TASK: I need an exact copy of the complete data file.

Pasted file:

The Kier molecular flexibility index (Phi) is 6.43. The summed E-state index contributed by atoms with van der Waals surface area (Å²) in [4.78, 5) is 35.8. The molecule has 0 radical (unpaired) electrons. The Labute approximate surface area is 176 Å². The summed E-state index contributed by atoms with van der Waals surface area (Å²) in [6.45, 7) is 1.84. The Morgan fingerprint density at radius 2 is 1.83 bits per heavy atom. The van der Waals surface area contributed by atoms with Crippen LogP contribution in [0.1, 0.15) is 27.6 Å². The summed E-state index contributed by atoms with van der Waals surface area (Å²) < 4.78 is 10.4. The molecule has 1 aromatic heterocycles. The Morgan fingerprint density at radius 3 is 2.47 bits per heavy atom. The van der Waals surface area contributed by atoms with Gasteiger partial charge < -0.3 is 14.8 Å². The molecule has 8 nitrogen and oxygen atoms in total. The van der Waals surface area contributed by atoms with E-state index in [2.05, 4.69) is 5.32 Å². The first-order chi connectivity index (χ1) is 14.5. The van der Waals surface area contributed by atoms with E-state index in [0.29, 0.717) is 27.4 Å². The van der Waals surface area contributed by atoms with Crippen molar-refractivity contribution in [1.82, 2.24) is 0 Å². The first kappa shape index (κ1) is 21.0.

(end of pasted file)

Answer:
The Kier molecular flexibility index (Phi) is 6.43. The summed E-state index contributed by atoms with van der Waals surface area (Å²) in [4.78, 5) is 35.8. The molecule has 0 radical (unpaired) electrons. The Labute approximate surface area is 176 Å². The summed E-state index contributed by atoms with van der Waals surface area (Å²) in [6.45, 7) is 1.84. The Morgan fingerprint density at radius 2 is 1.83 bits per heavy atom. The van der Waals surface area contributed by atoms with Crippen LogP contribution in [0.1, 0.15) is 27.6 Å². The summed E-state index contributed by atoms with van der Waals surface area (Å²) < 4.78 is 10.4. The molecule has 1 aromatic heterocycles. The Morgan fingerprint density at radius 3 is 2.47 bits per heavy atom. The van der Waals surface area contributed by atoms with Gasteiger partial charge < -0.3 is 14.8 Å². The molecule has 8 nitrogen and oxygen atoms in total. The van der Waals surface area contributed by atoms with E-state index in [2.05, 4.69) is 5.32 Å². The first-order chi connectivity index (χ1) is 14.5. The van der Waals surface area contributed by atoms with E-state index in [0.29, 0.717) is 27.4 Å². The van der Waals surface area contributed by atoms with Crippen molar-refractivity contribution in [1.82, 2.24) is 0 Å². The first kappa shape index (κ1) is 21.0.